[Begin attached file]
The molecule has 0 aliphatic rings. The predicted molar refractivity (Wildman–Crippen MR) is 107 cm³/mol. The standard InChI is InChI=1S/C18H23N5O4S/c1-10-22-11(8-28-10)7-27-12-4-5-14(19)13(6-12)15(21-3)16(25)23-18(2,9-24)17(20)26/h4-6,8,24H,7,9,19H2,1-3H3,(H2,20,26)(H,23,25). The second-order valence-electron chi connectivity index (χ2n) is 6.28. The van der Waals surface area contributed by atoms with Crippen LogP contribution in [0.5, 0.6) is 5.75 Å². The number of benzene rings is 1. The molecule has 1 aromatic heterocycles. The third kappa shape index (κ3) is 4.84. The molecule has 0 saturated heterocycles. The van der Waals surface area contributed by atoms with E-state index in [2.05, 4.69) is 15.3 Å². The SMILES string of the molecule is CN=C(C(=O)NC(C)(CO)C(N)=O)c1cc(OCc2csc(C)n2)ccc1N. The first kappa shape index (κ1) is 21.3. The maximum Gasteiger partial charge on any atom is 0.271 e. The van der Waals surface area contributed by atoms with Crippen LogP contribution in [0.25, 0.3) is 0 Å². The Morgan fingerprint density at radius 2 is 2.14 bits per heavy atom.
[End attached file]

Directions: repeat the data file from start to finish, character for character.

The molecule has 0 aliphatic rings. The predicted molar refractivity (Wildman–Crippen MR) is 107 cm³/mol. The standard InChI is InChI=1S/C18H23N5O4S/c1-10-22-11(8-28-10)7-27-12-4-5-14(19)13(6-12)15(21-3)16(25)23-18(2,9-24)17(20)26/h4-6,8,24H,7,9,19H2,1-3H3,(H2,20,26)(H,23,25). The second-order valence-electron chi connectivity index (χ2n) is 6.28. The van der Waals surface area contributed by atoms with Crippen LogP contribution in [0.5, 0.6) is 5.75 Å². The number of benzene rings is 1. The molecule has 1 aromatic heterocycles. The third kappa shape index (κ3) is 4.84. The molecule has 0 saturated heterocycles. The van der Waals surface area contributed by atoms with E-state index in [2.05, 4.69) is 15.3 Å². The SMILES string of the molecule is CN=C(C(=O)NC(C)(CO)C(N)=O)c1cc(OCc2csc(C)n2)ccc1N. The first kappa shape index (κ1) is 21.3. The maximum Gasteiger partial charge on any atom is 0.271 e. The van der Waals surface area contributed by atoms with Crippen LogP contribution in [0.25, 0.3) is 0 Å². The Morgan fingerprint density at radius 2 is 2.14 bits per heavy atom.